International Nuclear Information System (INIS)

    Bunn, M.

    1997-01-01

    After an exhaustive interagency study, the United States has declared that 52.7 tons of plutonium, over half of its stockpile, is excess to its military needs, and has decided to pursue a dual-track approach to eliminating this excess stockpile, burning some of it once-through as power-reactor fuel, and immobilizing the remainder with intensely radioactive fission products. This effort represents a significant step toward increasing the irreversibility of nuclear arms reductions and reducing the risk of nuclear proliferation. The United States expects to complete disposition of this material over the next 2-3 decades, at a net discounted present cost of approximately $1.5 billion. Intemational verification and stringent security and accounting for the material are planned for the entire program

  14. Immobilization as a route to surplus fissile materials disposition. Revision 1

    International Nuclear Information System (INIS)

    Gray, L.W.; Kan, T.; McKibben, J.M.

    1996-01-01

    The safe management of surplus weapons plutonium is a very important and urgent task with profound environmental, national and international security implications. In the aftermath of the Cold War, Presidential Police Directive 13 and various analysis by renown scientific, technical and international policy organizations have brought about a focused effort within the Department of Energy to identify and implement paths forward for the long term disposition of surplus weapons usable plutonium. The central, overarching goal is to render surplus weapons plutonium as inaccessible and unattractive for reuse in nuclear weapons, as the much larger and growing stock of plutonium contained in civilian spent reactor fuel. One disposition alternative considered for surplus Pu is immobilization, in which plutonium would be emplaced in glass, ceramic or glass-bonded zeolite. This option, along with some of the progress over the last year is discussed

  15. Plutonium immobilization program - Cold pour Phase 1 test results

    International Nuclear Information System (INIS)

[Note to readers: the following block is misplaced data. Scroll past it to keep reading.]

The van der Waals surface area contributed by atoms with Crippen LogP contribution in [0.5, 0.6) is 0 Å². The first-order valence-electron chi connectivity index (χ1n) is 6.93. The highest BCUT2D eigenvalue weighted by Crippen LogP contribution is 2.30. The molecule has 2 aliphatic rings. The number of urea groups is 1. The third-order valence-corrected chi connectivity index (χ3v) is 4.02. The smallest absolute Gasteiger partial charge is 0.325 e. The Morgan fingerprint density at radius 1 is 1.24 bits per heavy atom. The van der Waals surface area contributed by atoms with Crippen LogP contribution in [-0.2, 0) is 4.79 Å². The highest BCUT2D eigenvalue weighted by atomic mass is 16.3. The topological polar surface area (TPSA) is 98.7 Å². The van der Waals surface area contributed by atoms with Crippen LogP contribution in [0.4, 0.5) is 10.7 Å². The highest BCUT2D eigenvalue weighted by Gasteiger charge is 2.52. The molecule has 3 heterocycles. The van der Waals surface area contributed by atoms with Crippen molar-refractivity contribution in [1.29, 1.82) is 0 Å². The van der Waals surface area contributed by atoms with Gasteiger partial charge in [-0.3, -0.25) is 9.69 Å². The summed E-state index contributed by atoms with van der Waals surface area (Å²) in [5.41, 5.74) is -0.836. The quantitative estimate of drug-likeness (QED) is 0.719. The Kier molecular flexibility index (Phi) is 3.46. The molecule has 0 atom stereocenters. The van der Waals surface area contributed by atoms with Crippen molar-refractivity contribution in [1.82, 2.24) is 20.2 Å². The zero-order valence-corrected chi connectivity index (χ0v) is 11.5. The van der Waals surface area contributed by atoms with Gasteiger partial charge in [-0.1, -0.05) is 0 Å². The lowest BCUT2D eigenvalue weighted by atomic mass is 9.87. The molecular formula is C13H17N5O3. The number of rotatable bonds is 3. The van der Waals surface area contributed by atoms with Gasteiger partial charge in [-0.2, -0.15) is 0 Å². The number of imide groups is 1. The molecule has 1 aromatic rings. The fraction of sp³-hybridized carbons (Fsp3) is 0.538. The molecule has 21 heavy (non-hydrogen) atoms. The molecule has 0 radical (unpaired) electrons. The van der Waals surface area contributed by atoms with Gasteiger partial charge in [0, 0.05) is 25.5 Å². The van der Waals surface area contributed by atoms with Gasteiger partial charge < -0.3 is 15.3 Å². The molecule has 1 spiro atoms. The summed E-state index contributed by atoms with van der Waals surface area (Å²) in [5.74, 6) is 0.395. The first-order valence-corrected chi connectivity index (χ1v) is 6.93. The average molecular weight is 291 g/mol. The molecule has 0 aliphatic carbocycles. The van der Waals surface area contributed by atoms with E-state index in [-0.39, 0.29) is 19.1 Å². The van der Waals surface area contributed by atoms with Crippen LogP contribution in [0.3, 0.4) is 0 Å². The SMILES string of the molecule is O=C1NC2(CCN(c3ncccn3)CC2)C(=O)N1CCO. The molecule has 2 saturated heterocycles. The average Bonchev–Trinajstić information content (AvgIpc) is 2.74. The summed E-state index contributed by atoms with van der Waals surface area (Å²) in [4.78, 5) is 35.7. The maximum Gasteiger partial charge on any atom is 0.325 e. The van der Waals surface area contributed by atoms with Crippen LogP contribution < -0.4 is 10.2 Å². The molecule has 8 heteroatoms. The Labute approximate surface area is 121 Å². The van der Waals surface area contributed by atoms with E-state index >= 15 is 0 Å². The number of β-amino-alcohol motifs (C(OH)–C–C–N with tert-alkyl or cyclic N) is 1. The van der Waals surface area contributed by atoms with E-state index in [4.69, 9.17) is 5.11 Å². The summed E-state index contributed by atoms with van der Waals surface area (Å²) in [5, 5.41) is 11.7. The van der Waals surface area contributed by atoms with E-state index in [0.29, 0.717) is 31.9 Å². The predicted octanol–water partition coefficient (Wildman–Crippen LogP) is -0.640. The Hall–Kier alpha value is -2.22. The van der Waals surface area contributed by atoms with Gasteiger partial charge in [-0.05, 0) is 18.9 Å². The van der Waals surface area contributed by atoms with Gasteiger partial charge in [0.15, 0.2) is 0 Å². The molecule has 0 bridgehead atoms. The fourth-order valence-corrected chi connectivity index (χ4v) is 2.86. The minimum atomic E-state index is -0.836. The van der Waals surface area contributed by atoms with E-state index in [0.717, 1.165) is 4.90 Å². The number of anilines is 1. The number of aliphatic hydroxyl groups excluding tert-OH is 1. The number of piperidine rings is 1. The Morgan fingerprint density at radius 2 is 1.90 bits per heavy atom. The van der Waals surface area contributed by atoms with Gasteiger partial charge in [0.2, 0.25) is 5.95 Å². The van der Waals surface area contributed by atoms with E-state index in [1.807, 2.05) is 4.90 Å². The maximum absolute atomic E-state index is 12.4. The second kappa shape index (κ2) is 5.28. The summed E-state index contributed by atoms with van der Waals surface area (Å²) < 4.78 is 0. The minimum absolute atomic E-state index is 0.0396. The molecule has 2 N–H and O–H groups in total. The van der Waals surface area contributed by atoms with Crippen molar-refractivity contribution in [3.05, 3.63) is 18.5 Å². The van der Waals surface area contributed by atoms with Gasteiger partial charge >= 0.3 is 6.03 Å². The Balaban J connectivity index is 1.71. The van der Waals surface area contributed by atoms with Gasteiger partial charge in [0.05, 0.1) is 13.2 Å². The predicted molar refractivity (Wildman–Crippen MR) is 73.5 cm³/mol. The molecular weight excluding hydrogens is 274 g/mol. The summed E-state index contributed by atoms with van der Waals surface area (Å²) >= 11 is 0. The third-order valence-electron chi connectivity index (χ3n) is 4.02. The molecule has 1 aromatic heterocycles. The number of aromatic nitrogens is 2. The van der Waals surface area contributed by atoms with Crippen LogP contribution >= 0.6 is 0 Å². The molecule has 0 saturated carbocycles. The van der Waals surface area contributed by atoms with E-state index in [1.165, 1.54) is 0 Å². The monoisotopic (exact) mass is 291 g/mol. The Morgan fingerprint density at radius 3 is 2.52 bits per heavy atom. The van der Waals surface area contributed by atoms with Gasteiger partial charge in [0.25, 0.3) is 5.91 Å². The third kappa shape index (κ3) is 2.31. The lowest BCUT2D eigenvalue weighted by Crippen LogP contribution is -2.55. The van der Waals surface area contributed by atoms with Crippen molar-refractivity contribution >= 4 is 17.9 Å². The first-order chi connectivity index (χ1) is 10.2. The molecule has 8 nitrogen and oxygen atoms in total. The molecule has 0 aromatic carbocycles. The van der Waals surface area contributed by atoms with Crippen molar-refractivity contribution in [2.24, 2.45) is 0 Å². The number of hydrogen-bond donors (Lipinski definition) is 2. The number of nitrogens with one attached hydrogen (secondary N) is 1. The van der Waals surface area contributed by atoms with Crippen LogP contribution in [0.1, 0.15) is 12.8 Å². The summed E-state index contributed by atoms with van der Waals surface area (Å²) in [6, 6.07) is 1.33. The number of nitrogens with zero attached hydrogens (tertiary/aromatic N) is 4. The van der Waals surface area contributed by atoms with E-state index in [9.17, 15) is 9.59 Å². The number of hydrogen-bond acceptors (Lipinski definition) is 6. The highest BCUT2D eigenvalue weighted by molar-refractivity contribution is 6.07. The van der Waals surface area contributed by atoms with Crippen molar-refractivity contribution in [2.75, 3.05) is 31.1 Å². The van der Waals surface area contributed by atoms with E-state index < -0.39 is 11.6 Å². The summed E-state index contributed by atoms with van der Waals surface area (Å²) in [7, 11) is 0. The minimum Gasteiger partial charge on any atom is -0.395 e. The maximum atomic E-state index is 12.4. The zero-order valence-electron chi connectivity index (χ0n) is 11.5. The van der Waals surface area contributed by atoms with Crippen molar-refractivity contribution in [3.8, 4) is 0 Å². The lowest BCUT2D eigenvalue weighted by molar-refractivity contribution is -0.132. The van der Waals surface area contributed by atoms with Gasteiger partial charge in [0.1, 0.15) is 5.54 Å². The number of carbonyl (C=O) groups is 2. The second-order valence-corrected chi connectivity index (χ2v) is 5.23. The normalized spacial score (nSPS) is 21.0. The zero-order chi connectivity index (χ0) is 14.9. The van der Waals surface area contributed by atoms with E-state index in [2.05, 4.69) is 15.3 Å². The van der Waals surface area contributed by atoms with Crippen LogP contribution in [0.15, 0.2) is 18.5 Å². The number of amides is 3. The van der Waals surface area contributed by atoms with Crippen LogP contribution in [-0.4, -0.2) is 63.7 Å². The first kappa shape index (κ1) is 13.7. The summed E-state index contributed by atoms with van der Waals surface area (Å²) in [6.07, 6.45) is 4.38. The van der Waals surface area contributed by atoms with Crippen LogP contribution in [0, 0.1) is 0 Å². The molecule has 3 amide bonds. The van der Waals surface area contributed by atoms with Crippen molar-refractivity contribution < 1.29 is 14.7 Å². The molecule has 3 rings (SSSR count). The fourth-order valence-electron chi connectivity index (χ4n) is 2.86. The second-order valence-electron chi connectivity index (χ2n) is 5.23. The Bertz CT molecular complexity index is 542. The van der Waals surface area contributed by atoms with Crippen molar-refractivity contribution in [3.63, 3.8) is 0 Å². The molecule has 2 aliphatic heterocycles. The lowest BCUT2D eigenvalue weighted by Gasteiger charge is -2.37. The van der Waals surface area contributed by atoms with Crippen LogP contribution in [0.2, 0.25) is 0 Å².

Hamilton, L.

    2000-01-01

    The Plutonium Immobilization Project will disposition excess weapons grade plutonium. It uses the can-in-canister approach that involves placing plutonium-ceramic pucks in sealed cans that are then placed into Defense Waste Processing Facility canisters. These canisters are subsequently filled with high-level radioactive waste glass. This process puts the plutonium in a stable form and makes it unattractive for reuse. A cold (non-radioactive) glass pour program was performed to develop and verify the baseline design for the canister and internal hardware. This paper describes the Phase 1 scoping test results

  16. Plutonium Immobilization Program - Cold pour Phase 1 test results

    International Nuclear Information System (INIS)

    Hamilton, L.

    2000-01-01

    The Plutonium Immobilization Project will disposition excess weapons grade plutonium. It uses the can-in-canister approach that involves placing plutonium-ceramic pucks in sealed cans that are then placed into Defense Waste Processing Facility canisters. These canisters are subsequently filled with high-level radioactive waste glass. This process puts the plutonium in a stable form and makes it unattractive for reuse. A cold (non-radioactive) glass pour program was performed to develop and verify the baseline design for the canister and internal hardware. This paper describes the Phase 1 scoping test results

  17. Highly enriched uranium (HEU) storage and disposition program plan

    International Nuclear Information System (INIS)

    Arms, W.M.; Everitt, D.A.; O'Dell, C.L.

    1995-01-01

    Recent changes in international relations and other changes in national priorities have profoundly affected the management of weapons-usable fissile materials within the United States (US). The nuclear weapon stockpile reductions agreed to by the US and Russia have reduced the national security requirements for these fissile materials. National policies outlined by the US President seek to prevent the accumulation of nuclear weapon stockpiles of plutonium (Pu) and HEU, and to ensure that these materials are subjected to the highest standards of safety, security and international accountability. The purpose of the Highly Enriched Uranium (HEU) Storage and Disposition Program Plan is to define and establish a planned approach for storage of all HEU and disposition of surplus HEU in support of the US Department of Energy (DOE) Fissile Material Disposition Program. Elements Of this Plan, which are specific to HEU storage and disposition, include program requirements, roles and responsibilities, program activities (action plans), milestone schedules, and deliverables